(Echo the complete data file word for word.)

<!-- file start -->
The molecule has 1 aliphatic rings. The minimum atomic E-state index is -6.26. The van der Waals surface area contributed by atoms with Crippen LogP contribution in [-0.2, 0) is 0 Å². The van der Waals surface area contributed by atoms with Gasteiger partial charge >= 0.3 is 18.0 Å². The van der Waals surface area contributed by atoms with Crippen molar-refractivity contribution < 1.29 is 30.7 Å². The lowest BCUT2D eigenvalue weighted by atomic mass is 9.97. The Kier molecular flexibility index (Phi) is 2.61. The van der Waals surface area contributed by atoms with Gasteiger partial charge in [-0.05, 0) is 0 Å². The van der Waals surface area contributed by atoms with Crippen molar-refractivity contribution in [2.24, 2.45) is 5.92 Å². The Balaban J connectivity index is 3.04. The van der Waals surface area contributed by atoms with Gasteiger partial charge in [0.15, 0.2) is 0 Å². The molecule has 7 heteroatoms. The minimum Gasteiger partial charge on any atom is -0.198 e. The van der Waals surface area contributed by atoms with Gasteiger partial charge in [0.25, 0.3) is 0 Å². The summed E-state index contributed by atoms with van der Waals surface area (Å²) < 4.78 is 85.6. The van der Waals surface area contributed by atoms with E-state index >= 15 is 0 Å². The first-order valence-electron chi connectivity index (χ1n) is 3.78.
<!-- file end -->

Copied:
The molecule has 1 aliphatic rings. The minimum atomic E-state index is -6.26. The van der Waals surface area contributed by atoms with Crippen LogP contribution in [-0.2, 0) is 0 Å². The van der Waals surface area contributed by atoms with Gasteiger partial charge >= 0.3 is 18.0 Å². The van der Waals surface area contributed by atoms with Crippen molar-refractivity contribution < 1.29 is 30.7 Å². The lowest BCUT2D eigenvalue weighted by atomic mass is 9.97. The Kier molecular flexibility index (Phi) is 2.61. The van der Waals surface area contributed by atoms with Gasteiger partial charge in [-0.05, 0) is 0 Å². The van der Waals surface area contributed by atoms with Crippen molar-refractivity contribution in [2.24, 2.45) is 5.92 Å². The Balaban J connectivity index is 3.04. The van der Waals surface area contributed by atoms with Gasteiger partial charge in [0.15, 0.2) is 0 Å². The molecule has 7 heteroatoms. The minimum Gasteiger partial charge on any atom is -0.198 e. The van der Waals surface area contributed by atoms with Gasteiger partial charge in [0.25, 0.3) is 0 Å². The summed E-state index contributed by atoms with van der Waals surface area (Å²) < 4.78 is 85.6. The van der Waals surface area contributed by atoms with E-state index >= 15 is 0 Å². The first-order valence-electron chi connectivity index (χ1n) is 3.78.